"He instinctively can find the shining greatness of our American culture and does a good job of highlighting it (although he also does have those rare lapses when he writes about hockey, but that is something caused by impurities in the Eastern waters or something)." Erik Keilholtz
Under the patronage of St. Tammany
Mark C. N. Sullivan is an editor at a Massachusetts university. He is married and the father of three children. Email
Friday, January 17, 2003 William Byrd: The Three Masses
A Baltimore Sunreviewer gives four stars to a new CD by the Pro Arte Singers of Indiana University, directed by Paul Hillier (third item):
At considerable risk, William Byrd composed and had printed three settings of the Latin Mass in the early 1600s, when Catholicism was proscribed in England. Throughout his life, he remained true to his faith, which, as his music makes plain, meant everything to him.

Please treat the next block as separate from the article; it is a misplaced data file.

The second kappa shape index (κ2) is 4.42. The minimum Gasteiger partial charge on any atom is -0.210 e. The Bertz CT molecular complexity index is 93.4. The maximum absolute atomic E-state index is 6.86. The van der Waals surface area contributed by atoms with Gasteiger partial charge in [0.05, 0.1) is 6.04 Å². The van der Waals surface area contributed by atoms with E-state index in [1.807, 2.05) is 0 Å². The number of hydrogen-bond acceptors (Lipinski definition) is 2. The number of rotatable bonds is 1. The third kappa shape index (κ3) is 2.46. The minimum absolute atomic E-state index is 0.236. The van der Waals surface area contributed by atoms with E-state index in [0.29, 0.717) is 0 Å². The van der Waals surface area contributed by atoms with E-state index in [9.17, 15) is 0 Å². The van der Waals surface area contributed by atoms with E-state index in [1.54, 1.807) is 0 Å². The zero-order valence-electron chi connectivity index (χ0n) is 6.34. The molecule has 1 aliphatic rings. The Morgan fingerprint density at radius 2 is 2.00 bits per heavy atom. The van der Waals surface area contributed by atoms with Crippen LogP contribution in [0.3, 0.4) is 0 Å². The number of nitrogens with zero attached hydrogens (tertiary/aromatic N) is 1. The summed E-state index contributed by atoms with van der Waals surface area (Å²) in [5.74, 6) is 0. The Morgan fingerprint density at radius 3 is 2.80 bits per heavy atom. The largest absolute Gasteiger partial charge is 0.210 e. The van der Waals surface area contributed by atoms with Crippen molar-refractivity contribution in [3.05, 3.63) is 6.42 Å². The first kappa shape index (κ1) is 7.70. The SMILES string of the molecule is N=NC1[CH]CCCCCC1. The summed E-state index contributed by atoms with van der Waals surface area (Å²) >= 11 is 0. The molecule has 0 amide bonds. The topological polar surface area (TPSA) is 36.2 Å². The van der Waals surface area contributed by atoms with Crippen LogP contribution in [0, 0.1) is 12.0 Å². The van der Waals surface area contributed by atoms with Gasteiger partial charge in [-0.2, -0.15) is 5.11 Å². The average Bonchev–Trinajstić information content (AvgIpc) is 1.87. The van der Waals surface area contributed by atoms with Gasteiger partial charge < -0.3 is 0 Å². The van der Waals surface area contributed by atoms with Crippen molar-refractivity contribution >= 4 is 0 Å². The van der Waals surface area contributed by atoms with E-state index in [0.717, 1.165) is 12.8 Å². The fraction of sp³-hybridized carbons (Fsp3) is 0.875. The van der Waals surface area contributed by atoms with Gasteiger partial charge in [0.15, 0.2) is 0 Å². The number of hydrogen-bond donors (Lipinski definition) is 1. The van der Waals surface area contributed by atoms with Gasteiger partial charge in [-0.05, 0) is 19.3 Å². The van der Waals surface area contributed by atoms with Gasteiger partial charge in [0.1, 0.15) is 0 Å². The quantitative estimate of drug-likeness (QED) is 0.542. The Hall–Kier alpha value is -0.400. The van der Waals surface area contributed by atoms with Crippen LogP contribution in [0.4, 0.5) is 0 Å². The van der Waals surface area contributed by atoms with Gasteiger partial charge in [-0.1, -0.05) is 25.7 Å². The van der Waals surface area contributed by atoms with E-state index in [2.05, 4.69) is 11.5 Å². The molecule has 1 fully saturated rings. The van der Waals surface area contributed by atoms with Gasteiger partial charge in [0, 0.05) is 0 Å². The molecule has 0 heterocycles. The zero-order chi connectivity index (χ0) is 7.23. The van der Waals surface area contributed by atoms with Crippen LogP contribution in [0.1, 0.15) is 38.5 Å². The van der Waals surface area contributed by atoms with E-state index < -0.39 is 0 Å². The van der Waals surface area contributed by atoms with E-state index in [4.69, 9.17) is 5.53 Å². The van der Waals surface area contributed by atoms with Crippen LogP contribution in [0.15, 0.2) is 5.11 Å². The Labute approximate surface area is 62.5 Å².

The three Masses, in particular, reflect that intensity; they are remarkably expressive, without ever turning florid. Byrd's style is a model of melodic directness and exquisitely molded harmonies. The Credo of his Mass for Five Voices is a case in point; this profession of faith could hardly be clearer or more emphatic, yet there is no sense of overemphasis or straining for effect. Everything is in balance, everything innately beautiful. It's the same throughout each section of these three important works.